DEPOE BAY — In his last official act, outgoing mayor Robert Gambino personally activated the town’s emergency sirens at 10 a.m. Saturday, Jan. 2, triggering a tidal wave of complaints at city hall when scores of people who evacuated to higher ground learned there was no danger, after all.
Social media outlets were afire in the aftermath of the incident, while respected news outlets such as the Oregonian newspaper headlined “Panic in Depoe Bay” and KOIN-TV. Ch. 6 declared the hair-raising event an outright “false alarm” by city officials.
Some business owners watched employees and shoppers bolt as the horns wailed, air-raid style. Scores of residents and visitors fled their homes and lodgings to higher ground, gathering nervously at elevated rally points above North Point or at the east end of Collins Ave.
Less than an hour after the first of two planned alarms jolted an estimated 3,000 people, flabbergasted Fire Chief Bryan Daniels of the Depoe Bay Fire District incinerated the city’s unilateral decision to sound the sirens for a windstorm that never materialized.
“We have been flooded with calls of concern and panic caused by the City of Depoe Bay activating the Emergency Tsunami Sirens due to the predicted High Wind Watch starting this afternoon,” decried Daniels on the DBFD Facebook page. “This was apparently an alert for the anticipated weather system approaching us. There is no tsunami threat to Depoe Bay or properties within the district. There is no Tsunami. There was no earthquake.”
Gambino had announced in a Friday-night text to a small group of city officials his intention to set the alarms off twice, at 10 a.m. and noon. Before he could activate the second round of sirens, some insiders objected, including Mayor-elect Kathy Short, who lives a hundred feet from one of the klaxons.
“I received the text from Robert that morning or the night before, and then it went off,” recalled Short, whose phone lit with calls from freaked-out city employees. “So I called Robert (Gambino) and asked him not to set off the second.”
Eyewitnesses said Gambino called them together at City Hall Saturday morning, then activated the sirens from a desktop station. City workers feared the worst but said they were powerless to stop the mayor.
“We have no authority to tell him to stand down,” remarked Barbara Chestler, city recorder and a veteran of Alaska emergency services management before coming to Depoe Bay. “He told me he was going to do it. I’m an employee. But it would have been nice to to take into consideration all these people.”
Jack O’Brien, a member of the three-person “EWS Protocol Committee” that sets rules for siren use in Depoe Bay, defended the mayor’s action.
“How to use it was established a long time ago, and my understanding is the NOAA alert and warning was sufficient enough for the city to make it worth announcing,” said O’Brien, who shares the committee with fellow resident Roy Hageman and Mayor Gambino. “It’s just the city exercising its right to inform people through the methods the city has established. It’s as simple as that.”
A veteran city councilman disagreed, claiming sirens should be saved for the Big One. Jerome Grant said he would call for a review of the entire emergency warning system during the city council’s Tuesday, Jan. 5 meeting, where a new mayor and four new councilors will also be sworn-in.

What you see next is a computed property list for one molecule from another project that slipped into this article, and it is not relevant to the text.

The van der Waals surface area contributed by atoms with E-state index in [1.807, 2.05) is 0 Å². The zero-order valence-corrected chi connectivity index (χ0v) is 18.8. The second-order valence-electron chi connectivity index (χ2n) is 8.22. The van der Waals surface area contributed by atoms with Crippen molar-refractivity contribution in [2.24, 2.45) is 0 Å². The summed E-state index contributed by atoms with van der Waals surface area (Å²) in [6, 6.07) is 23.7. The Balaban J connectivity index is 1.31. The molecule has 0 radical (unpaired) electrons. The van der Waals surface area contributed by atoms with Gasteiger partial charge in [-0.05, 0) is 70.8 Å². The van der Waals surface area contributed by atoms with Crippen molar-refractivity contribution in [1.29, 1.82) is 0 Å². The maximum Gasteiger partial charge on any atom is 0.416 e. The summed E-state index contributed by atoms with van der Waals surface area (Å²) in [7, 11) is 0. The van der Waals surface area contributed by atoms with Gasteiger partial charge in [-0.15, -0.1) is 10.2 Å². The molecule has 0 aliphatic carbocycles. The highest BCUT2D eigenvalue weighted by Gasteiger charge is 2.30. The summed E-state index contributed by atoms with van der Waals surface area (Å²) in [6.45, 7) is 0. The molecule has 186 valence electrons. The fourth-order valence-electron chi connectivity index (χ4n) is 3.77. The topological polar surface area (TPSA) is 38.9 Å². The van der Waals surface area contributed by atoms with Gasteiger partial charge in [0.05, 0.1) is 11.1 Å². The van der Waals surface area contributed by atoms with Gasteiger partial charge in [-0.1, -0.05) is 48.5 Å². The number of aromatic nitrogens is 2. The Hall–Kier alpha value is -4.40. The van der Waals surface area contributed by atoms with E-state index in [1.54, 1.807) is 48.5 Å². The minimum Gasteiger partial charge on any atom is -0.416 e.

“We need to be clear that Depoe Bay is not an emergency service provider,” said Grant, riled that actual emergency agencies such as the fire district, sheriff and U.S. Coast Guard were kept in the dark. “We’re not the fire or the police. Our job is to make sure the sewer flows downhill and the water uphill.”
Grant said it may be time for the city to cut its losses, anyway, on an aging siren system that was designed for Midwest cities, not the salt-air of the coast.
Brady Weidner, head of public works, shook his head over the affair. He said people, holed-up in their homes under months of Covid shutdown, were on edge, anyway. They knew nothing of the committee’s protocols. “To tell the truth, I can’t come up with an answer why the mayor made that decision,” Weidner said. “He may have meant well but it rattled a lot of folks.
As internet outrage flared and official pressure grew, Gambino issued a news release two days after the event explaining his decision to set off five sirens erected at strategic spots throughout town. Except for periodic tests using chime sounds, it marked the first time the earsplitting wails of doom had been unleashed.
“The City of Depoe Bay activated its Emergency Warning System (EWS) at 10am, Saturday January 2nd in response to a warning issued by the National Weather Service, advising that central Oregon coast areas were under a high wind warning with expected winds to reach 75 mph between noon Saturday and 1am Sunday,” Gambino wrote.
“As per established protocol, the decision to activate the EWS was based on communications with the Mayor, City Recorder, Director of Public Works and two members of the EWS Protocol Committee,” he stated.
Gambino also explained the garbled message about a high-wind warning that interspersed the earsplitting sirens, which some residents found indecipherable.
“The message broadcast was one of six prerecorded (canned) messages included in the system,” Gambino stated. “The message was: ‘Alert, Alert. There is a High Wind Warning in effect for Depoe Bay and surrounding areas. People are advised to take appropriate action. Check reliable media resources for additional information,’ repeated twice. The verbal message (was) preceded and followed by a high frequency wail tone.”
While many thought a tsunami was roaring toward them, Gambino deflected criticism with an acronym: “It should be noted that the EWS is an ‘Emergency Warning System,’ not a ‘tsunami siren.’